Update 11: Quests

Update 11: Quests

Dev Diaries / 2020-10-22

Update 11: Quests

Greetings, Survivors!

We’re approaching a major milestone in more than one way. A full year of Early Access development is now approaching and the game has gone through a lot since the time we first presented it at PDXCon in 2019. While the monthly update schedule has kept us very busy (without going into a crunch mode), we believe it was worth it. The community feedback has been essential in steering the game’s direction the right way and how we’ve prioritized some new features over others. The tight development cycles may have caused some delays with the finalization of certain features, but the game really is in a better place because of it. This newest update is a good example of how our own internal plans mesh together with your comments and suggestions.

First of all we’re adding Quests! They’ll take place on the World Map and task you to search for key locations around the world and make sometimes tough choices on how to deal with various encounters and people you meet. Secondly, the World Map is starting to get some love it deserves. We’re not stopping here, but this’ll be the initial step towards a more streamlined and enjoyable exploration experience. Other major additions include a more robust overlay system, improved tech tree visuals and info contents and the long-awaited Steam release!

Unlike Events, which happen inside the colony, Quests task your Specialists to search for lost people, scavenge dangerous locations, and encounter a motley bunch of wasteland inhabitants on the World Map. In these multiphase adventures you’ll be making important decisions on how to handle each task and be rewarded handsomely as a result. These side quests will only pop up from time to time, so be sure to embark on one when you get the chance. This is our first version of the system and it’ll be expanded with more combat, society elements and other features in the future updates. It will also serve as a base for our eventual main quests.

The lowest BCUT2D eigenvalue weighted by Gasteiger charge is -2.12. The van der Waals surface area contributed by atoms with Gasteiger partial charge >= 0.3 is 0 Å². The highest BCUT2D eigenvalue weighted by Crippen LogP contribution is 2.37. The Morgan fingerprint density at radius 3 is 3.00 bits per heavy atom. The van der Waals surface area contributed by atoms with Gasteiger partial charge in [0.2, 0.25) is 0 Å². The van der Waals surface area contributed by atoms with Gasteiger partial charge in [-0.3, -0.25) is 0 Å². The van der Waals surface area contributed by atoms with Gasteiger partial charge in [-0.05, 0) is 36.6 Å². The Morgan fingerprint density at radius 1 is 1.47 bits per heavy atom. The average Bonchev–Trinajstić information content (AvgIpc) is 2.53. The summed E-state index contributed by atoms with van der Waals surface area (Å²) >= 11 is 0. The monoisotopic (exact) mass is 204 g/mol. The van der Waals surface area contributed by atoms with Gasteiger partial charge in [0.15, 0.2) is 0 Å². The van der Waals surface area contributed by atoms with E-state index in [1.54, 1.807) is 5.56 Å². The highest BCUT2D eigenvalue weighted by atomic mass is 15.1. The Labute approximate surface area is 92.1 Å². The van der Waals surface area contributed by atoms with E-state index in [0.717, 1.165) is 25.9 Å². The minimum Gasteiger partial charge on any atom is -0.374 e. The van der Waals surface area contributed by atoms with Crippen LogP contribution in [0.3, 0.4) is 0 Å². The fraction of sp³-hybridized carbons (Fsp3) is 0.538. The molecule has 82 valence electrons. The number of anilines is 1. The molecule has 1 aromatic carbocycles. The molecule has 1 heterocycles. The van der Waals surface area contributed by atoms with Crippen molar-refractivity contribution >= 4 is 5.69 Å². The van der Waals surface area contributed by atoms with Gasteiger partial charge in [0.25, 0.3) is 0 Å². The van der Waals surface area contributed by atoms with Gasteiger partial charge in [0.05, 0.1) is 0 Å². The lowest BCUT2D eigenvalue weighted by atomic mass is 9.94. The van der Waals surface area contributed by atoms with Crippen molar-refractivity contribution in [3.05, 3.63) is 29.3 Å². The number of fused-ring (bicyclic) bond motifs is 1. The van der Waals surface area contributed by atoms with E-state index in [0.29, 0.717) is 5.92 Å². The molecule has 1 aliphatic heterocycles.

With the first world map improvements we wanted to achieve several different goals, many of which you, the community, have voiced your opinions about. The new map is more fluid to interact with, thanks to larger sectors (less time spent scouting). Instead of taking the whole turn, attacking, scouting and scavenging will now use a set number of Action Points. You can also leave your Specialists to scavenge locations without you telling them to do so every single cycle. Combat and its UI have also been refined to be clearer on how they work. Specialist and bandit stats have been harmonized to better illustrate this change, and each side has a chance to score big critical hits (or misses).

We got a special guest in the developer interview section as Tapani is both our Technical Director and a founding member of the Iceflake Studios!

Like many others, I started game development with modding and hobby projects in the early 2000s, as official studies didn’t really exist. Already back then, we worked together with Lasse (our Game Director and the other founding member) on those projects. This eventually led to the forming of Iceflake Studios and to where we are now. In the beginning, we even worked on our own 3D engine technology, as ready-made solutions weren’t really a thing yet – something that was very different from today.